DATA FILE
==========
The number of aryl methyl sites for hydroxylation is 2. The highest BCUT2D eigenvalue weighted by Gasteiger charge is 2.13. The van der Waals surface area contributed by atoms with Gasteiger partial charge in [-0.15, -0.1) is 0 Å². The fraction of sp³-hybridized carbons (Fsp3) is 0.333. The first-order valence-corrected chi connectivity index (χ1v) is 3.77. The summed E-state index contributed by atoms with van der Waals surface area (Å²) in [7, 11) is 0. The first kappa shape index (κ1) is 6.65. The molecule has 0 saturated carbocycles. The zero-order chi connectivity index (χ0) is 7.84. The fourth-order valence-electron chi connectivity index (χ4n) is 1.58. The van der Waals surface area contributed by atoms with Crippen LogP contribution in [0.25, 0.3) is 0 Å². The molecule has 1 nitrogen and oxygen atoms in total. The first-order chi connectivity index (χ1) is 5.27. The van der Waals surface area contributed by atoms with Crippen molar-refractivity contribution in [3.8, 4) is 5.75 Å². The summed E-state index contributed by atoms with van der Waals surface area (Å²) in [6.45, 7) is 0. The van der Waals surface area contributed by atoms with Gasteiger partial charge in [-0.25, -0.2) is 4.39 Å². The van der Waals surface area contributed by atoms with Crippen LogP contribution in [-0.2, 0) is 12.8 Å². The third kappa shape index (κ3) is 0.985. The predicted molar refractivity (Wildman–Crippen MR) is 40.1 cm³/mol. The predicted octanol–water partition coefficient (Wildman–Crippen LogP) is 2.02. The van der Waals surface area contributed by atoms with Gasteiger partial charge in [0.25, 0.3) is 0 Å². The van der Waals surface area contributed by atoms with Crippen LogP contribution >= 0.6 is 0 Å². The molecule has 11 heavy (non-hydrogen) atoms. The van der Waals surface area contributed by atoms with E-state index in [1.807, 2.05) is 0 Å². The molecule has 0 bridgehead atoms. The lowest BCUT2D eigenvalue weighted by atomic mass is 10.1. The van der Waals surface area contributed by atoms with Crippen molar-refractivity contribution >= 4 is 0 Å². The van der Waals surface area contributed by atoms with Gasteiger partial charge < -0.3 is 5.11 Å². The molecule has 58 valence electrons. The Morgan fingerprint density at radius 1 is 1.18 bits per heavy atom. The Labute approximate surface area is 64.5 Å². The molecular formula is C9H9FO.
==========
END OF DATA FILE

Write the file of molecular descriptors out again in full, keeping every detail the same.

The number of aryl methyl sites for hydroxylation is 2. The highest BCUT2D eigenvalue weighted by Gasteiger charge is 2.13. The van der Waals surface area contributed by atoms with Gasteiger partial charge in [-0.15, -0.1) is 0 Å². The fraction of sp³-hybridized carbons (Fsp3) is 0.333. The first-order valence-corrected chi connectivity index (χ1v) is 3.77. The summed E-state index contributed by atoms with van der Waals surface area (Å²) in [7, 11) is 0. The first kappa shape index (κ1) is 6.65. The molecule has 0 saturated carbocycles. The zero-order chi connectivity index (χ0) is 7.84. The fourth-order valence-electron chi connectivity index (χ4n) is 1.58. The van der Waals surface area contributed by atoms with Crippen LogP contribution in [0.25, 0.3) is 0 Å². The molecule has 1 nitrogen and oxygen atoms in total. The first-order chi connectivity index (χ1) is 5.27. The van der Waals surface area contributed by atoms with Crippen molar-refractivity contribution in [3.8, 4) is 5.75 Å². The summed E-state index contributed by atoms with van der Waals surface area (Å²) in [6.45, 7) is 0. The van der Waals surface area contributed by atoms with Gasteiger partial charge in [-0.25, -0.2) is 4.39 Å². The van der Waals surface area contributed by atoms with Crippen LogP contribution in [-0.2, 0) is 12.8 Å². The third kappa shape index (κ3) is 0.985. The predicted molar refractivity (Wildman–Crippen MR) is 40.1 cm³/mol. The predicted octanol–water partition coefficient (Wildman–Crippen LogP) is 2.02. The van der Waals surface area contributed by atoms with Gasteiger partial charge in [0.25, 0.3) is 0 Å². The van der Waals surface area contributed by atoms with Crippen LogP contribution >= 0.6 is 0 Å². The molecule has 11 heavy (non-hydrogen) atoms. The van der Waals surface area contributed by atoms with E-state index in [1.807, 2.05) is 0 Å². The molecule has 0 bridgehead atoms. The lowest BCUT2D eigenvalue weighted by atomic mass is 10.1. The van der Waals surface area contributed by atoms with Crippen molar-refractivity contribution >= 4 is 0 Å². The van der Waals surface area contributed by atoms with Gasteiger partial charge < -0.3 is 5.11 Å². The molecule has 58 valence electrons. The Morgan fingerprint density at radius 1 is 1.18 bits per heavy atom. The Labute approximate surface area is 64.5 Å². The molecular formula is C9H9FO.